Robert Clayton Black

Bob passed away peacefully on Thursday, March 13, 2014, in Colorado Springs, after a valiant struggle with multiple myeloma.

He was born July 6, 1947, in Cedar Rapids, Iowa, to Kathryn Ann Neill Black and the late Eugene Robert Black. He graduated from Denton, Texas High School in 1965, and enjoyed statewide recognition as one of the state's leading acting and interpretative talents. He received a B.F.A. in Acting from the University of Texas at Austin in 1969, where he studied with the renowned Shakespearean actor, director, and teacher, B. Iden Payne. His performance skills won him roles for several summer seasons at the famed Oregon Shakespeare Festival in Ashland, Oregon.

Bob enjoyed a rich, fulfilling, and expansive career in the theater. Immediately following UT Austin, he toured with the USO in North Africa and Europe, and then entered into a long and rewarding tenure as an actor in residence with the pioneering Trinity Square Repertory Company in Providence, RI. He made seasonal appearances at the Great Lakes Shakespeare festival, the Guthrie Theater in Minneapolis, and the Dallas Theatre Center, among other venues. While at Trinity, Bob played leading roles in the critically acclaimed PBS productions Brother to Dragons and Feasting with Panthers, directed by the innovative director, Adrian Hall. He starred again as Tom Jones in a dramatization of that early novel. After moving to New York, he was cast as the young Ernest Hemingway (to whom he bore a striking stage resemblance) along with Geraldine Page and Kenneth Haigh in the New York premiere of Tennessee Williams's last play, Clothes for a Summer Hotel. In Los Angeles, he appeared in Under Milk Wood, and in Greater Tuna in Santa Barbara.

Throughout his career, Bob enriched the lives of many with his talent, commitment, and dedication to the dramatic arts. Bob's family and friends, however, will remember him also as a multi-talented musician who understood that performance and artistic expression know no boundaries. A pianist, guitarist, composer, and singer, he enhanced the theatre, his church choir, and audiences across the country.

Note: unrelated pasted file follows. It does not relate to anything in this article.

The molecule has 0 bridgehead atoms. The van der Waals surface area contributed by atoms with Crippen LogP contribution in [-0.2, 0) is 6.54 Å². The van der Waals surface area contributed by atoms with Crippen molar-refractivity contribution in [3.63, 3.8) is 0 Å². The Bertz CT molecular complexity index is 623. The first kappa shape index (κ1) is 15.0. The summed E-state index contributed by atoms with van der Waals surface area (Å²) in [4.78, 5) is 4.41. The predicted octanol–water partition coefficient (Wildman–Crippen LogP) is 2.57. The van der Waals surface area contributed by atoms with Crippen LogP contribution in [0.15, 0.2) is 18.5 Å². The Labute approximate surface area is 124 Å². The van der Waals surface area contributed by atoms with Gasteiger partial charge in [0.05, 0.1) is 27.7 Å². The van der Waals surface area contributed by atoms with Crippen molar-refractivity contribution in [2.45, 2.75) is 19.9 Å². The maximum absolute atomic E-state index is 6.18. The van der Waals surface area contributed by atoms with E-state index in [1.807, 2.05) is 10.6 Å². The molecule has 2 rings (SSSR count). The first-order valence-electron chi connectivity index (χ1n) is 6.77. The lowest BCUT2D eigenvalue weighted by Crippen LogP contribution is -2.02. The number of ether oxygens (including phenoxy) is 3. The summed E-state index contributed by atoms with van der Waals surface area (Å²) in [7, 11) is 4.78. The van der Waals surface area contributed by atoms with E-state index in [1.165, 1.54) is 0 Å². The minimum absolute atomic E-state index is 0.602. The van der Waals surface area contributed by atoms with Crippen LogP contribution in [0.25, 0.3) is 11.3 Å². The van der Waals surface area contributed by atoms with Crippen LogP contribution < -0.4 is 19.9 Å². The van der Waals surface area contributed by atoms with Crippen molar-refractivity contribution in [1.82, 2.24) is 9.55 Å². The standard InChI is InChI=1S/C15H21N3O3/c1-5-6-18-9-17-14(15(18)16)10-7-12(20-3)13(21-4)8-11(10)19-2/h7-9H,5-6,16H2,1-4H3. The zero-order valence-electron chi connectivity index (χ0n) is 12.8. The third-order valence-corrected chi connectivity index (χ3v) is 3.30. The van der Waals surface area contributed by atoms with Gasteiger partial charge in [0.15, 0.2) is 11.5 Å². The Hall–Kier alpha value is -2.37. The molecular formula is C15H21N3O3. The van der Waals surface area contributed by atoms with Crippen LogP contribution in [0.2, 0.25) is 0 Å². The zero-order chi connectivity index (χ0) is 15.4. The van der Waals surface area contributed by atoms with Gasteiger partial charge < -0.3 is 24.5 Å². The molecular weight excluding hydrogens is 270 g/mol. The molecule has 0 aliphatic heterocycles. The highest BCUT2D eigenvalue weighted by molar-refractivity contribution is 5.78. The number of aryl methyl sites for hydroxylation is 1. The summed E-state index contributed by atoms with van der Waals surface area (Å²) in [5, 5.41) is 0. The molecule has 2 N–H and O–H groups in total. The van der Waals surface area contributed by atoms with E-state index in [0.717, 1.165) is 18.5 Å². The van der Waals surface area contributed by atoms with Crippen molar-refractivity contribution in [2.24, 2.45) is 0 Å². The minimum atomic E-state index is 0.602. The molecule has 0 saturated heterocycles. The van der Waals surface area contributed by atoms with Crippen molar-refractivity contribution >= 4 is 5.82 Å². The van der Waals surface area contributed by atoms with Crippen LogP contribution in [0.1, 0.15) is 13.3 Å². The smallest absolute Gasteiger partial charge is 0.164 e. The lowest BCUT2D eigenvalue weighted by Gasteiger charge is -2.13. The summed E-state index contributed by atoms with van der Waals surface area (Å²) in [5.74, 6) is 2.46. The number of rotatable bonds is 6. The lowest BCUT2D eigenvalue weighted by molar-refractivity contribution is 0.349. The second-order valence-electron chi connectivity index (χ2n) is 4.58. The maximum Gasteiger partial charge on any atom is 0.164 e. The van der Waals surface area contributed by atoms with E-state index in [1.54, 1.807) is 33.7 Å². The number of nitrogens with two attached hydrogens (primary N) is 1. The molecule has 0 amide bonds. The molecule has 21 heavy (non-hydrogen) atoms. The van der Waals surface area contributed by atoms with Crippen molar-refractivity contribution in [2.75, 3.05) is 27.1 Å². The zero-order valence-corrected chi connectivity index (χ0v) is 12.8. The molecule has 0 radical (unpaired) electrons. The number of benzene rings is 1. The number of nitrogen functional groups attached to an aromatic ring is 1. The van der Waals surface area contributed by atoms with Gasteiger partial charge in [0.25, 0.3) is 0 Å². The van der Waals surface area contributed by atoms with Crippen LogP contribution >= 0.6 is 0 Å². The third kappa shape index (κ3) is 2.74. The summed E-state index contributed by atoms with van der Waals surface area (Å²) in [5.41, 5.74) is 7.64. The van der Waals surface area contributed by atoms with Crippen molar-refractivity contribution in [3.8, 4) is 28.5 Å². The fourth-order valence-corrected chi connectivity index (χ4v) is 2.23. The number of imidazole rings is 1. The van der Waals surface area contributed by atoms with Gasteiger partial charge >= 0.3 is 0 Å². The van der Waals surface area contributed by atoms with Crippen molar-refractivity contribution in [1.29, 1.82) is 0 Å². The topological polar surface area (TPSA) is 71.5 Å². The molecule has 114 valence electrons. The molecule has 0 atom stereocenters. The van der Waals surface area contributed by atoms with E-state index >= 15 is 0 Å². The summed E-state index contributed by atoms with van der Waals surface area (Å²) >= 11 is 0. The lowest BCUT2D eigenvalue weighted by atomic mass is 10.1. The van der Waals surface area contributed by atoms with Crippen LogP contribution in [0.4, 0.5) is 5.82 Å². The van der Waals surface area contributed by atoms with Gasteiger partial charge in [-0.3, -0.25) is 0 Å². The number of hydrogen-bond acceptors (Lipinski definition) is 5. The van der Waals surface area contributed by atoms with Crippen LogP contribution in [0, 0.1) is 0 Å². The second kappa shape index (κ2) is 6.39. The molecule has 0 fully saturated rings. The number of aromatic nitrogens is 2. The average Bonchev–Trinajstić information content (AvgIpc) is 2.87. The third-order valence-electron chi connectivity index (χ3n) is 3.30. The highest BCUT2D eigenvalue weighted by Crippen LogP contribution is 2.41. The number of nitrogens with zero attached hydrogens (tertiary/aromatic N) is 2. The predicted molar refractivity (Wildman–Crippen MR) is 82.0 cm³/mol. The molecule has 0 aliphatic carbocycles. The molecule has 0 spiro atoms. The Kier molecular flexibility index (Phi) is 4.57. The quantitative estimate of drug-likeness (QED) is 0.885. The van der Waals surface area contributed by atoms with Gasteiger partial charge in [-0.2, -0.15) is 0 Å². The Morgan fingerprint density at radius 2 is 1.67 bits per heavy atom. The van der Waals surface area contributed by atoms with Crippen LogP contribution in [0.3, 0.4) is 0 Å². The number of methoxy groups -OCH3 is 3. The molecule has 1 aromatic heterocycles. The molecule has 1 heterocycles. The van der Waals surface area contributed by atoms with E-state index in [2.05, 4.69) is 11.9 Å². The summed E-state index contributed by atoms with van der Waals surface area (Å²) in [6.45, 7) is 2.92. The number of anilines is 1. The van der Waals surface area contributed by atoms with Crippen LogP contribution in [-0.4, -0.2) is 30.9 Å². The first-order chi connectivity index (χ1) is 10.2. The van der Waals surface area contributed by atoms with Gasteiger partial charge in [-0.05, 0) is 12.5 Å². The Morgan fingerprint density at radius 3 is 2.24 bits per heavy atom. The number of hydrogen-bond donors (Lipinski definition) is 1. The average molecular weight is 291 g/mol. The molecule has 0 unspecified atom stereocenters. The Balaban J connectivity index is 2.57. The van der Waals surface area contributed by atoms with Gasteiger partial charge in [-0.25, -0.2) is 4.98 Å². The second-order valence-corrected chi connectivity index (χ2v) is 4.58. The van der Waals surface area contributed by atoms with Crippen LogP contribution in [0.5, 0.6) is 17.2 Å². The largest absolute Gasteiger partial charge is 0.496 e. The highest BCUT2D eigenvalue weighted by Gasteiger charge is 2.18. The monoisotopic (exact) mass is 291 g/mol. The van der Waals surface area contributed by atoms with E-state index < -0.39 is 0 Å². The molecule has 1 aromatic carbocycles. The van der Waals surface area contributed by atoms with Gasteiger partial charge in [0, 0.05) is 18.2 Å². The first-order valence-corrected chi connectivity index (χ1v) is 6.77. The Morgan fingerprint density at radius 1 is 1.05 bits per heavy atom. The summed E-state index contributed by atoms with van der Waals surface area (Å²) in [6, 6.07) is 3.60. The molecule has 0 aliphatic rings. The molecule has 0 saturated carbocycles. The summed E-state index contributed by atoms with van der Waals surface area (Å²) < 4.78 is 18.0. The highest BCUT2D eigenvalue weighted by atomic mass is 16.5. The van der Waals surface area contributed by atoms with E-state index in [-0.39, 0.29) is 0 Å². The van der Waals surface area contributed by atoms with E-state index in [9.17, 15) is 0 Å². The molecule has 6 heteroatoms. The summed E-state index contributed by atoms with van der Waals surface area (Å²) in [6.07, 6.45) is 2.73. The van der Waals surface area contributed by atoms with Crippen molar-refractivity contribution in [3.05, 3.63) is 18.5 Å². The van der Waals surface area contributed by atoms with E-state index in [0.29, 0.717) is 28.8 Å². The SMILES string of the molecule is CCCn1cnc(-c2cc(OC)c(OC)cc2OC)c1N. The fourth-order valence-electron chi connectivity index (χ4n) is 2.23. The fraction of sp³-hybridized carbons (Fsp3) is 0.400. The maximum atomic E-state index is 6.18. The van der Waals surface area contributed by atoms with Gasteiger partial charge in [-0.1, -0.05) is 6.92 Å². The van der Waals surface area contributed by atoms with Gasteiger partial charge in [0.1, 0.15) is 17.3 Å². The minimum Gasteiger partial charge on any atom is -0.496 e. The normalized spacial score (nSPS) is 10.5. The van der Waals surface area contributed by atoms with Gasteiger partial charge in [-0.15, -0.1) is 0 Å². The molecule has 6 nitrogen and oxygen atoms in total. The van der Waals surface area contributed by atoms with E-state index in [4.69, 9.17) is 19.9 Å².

A dedicated runner, Bob was particularly proud of the medals he earned after completing several marathons, primarily in Los Angeles.

Bob is survived by his mother Kathryn Ann N. Black of Colorado Springs and two brothers: Bill (Mindie) of Philadelphia and Casey (Lone) of South Dakota. He also leaves nephews Niels Black (Madeline) of St. Louis and Matias Black (Mary) of Minneapolis; niece Kathrine Black, also of Minneapolis; and niece Lisa Matson (Michael) and two grand-nieces, Rebecca and Elizabeth Matson, all of Exton, Pennsylvania.

Those of us who were fortunate enough to share his love and his dedication to art and life or benefit from his service to his fellow man will always revere him and keep him close to our hearts.

We will celebrate Bob's life at a gathering in the family home near Cuchara this summer on the occasion of his 67th birthday.

Memorial contributions to Bob's life can be sent to the Multiple Myeloma Research Foundation, the International Multiple Myeloma Foundation, or Trinity Square Repertory Company.

Published in The Gazette on Mar. 30, 2014